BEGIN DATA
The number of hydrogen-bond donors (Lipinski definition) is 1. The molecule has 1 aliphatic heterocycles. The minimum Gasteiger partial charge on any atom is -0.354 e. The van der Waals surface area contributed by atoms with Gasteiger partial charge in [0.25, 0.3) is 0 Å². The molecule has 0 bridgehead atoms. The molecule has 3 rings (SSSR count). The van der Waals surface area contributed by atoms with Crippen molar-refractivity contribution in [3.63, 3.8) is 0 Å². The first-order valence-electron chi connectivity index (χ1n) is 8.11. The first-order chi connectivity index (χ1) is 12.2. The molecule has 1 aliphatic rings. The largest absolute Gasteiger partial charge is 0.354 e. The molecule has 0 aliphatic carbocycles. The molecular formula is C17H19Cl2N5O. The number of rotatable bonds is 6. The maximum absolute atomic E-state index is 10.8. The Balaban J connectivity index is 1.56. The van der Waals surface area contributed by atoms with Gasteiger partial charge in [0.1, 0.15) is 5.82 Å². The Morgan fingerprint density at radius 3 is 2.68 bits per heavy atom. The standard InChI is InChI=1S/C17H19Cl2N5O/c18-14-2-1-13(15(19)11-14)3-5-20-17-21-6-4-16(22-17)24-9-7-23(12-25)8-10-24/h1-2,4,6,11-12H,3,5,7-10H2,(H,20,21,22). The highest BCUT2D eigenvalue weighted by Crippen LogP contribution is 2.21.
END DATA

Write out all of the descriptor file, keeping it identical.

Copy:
The number of hydrogen-bond donors (Lipinski definition) is 1. The molecule has 1 aliphatic heterocycles. The minimum Gasteiger partial charge on any atom is -0.354 e. The van der Waals surface area contributed by atoms with Gasteiger partial charge in [0.25, 0.3) is 0 Å². The molecule has 0 bridgehead atoms. The molecule has 3 rings (SSSR count). The van der Waals surface area contributed by atoms with Crippen molar-refractivity contribution in [3.63, 3.8) is 0 Å². The first-order valence-electron chi connectivity index (χ1n) is 8.11. The first-order chi connectivity index (χ1) is 12.2. The molecule has 1 aliphatic rings. The largest absolute Gasteiger partial charge is 0.354 e. The molecule has 0 aliphatic carbocycles. The molecular formula is C17H19Cl2N5O. The number of rotatable bonds is 6. The maximum absolute atomic E-state index is 10.8. The Balaban J connectivity index is 1.56. The van der Waals surface area contributed by atoms with Gasteiger partial charge in [0.1, 0.15) is 5.82 Å². The Morgan fingerprint density at radius 3 is 2.68 bits per heavy atom. The standard InChI is InChI=1S/C17H19Cl2N5O/c18-14-2-1-13(15(19)11-14)3-5-20-17-21-6-4-16(22-17)24-9-7-23(12-25)8-10-24/h1-2,4,6,11-12H,3,5,7-10H2,(H,20,21,22). The highest BCUT2D eigenvalue weighted by Crippen LogP contribution is 2.21.